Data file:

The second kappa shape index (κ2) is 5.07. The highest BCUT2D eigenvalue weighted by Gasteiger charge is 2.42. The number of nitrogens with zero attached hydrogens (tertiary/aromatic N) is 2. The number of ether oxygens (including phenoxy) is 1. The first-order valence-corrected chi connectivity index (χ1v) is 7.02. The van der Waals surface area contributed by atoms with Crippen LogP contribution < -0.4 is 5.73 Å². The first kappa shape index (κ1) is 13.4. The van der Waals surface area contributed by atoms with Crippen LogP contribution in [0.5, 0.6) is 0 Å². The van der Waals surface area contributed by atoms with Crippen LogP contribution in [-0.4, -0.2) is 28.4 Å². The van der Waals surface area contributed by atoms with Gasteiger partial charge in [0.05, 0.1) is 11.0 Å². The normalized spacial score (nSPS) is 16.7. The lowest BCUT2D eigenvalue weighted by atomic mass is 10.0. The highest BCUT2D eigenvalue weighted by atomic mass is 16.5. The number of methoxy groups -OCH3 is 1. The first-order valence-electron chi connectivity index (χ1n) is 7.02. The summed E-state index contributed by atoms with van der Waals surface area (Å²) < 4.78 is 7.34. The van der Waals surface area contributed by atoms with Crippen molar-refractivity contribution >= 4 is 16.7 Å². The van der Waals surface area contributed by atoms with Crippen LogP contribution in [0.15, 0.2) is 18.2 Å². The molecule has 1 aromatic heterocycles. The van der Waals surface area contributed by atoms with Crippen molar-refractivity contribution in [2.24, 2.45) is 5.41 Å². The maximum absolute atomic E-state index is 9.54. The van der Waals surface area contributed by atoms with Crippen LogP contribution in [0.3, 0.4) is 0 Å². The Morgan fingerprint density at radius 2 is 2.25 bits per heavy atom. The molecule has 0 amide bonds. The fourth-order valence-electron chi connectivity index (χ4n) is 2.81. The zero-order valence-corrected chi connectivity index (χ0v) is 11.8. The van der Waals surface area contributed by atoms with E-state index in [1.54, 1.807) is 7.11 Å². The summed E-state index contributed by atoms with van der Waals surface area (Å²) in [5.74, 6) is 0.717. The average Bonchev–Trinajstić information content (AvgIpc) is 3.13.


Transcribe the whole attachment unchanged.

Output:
The second kappa shape index (κ2) is 5.07. The highest BCUT2D eigenvalue weighted by Gasteiger charge is 2.42. The number of nitrogens with zero attached hydrogens (tertiary/aromatic N) is 2. The number of ether oxygens (including phenoxy) is 1. The first-order valence-corrected chi connectivity index (χ1v) is 7.02. The van der Waals surface area contributed by atoms with Crippen LogP contribution < -0.4 is 5.73 Å². The first kappa shape index (κ1) is 13.4. The van der Waals surface area contributed by atoms with Crippen LogP contribution in [0.5, 0.6) is 0 Å². The van der Waals surface area contributed by atoms with Crippen LogP contribution in [-0.4, -0.2) is 28.4 Å². The van der Waals surface area contributed by atoms with Gasteiger partial charge in [0.05, 0.1) is 11.0 Å². The normalized spacial score (nSPS) is 16.7. The lowest BCUT2D eigenvalue weighted by atomic mass is 10.0. The highest BCUT2D eigenvalue weighted by atomic mass is 16.5. The number of methoxy groups -OCH3 is 1. The first-order valence-electron chi connectivity index (χ1n) is 7.02. The summed E-state index contributed by atoms with van der Waals surface area (Å²) < 4.78 is 7.34. The van der Waals surface area contributed by atoms with Crippen molar-refractivity contribution >= 4 is 16.7 Å². The van der Waals surface area contributed by atoms with Crippen LogP contribution in [0.15, 0.2) is 18.2 Å². The molecule has 1 aromatic heterocycles. The van der Waals surface area contributed by atoms with Crippen molar-refractivity contribution in [2.24, 2.45) is 5.41 Å². The maximum absolute atomic E-state index is 9.54. The van der Waals surface area contributed by atoms with Crippen LogP contribution in [0.3, 0.4) is 0 Å². The Morgan fingerprint density at radius 2 is 2.25 bits per heavy atom. The molecule has 0 amide bonds. The fourth-order valence-electron chi connectivity index (χ4n) is 2.81. The zero-order valence-corrected chi connectivity index (χ0v) is 11.8. The van der Waals surface area contributed by atoms with E-state index in [1.54, 1.807) is 7.11 Å². The summed E-state index contributed by atoms with van der Waals surface area (Å²) in [5.74, 6) is 0.717. The average Bonchev–Trinajstić information content (AvgIpc) is 3.13.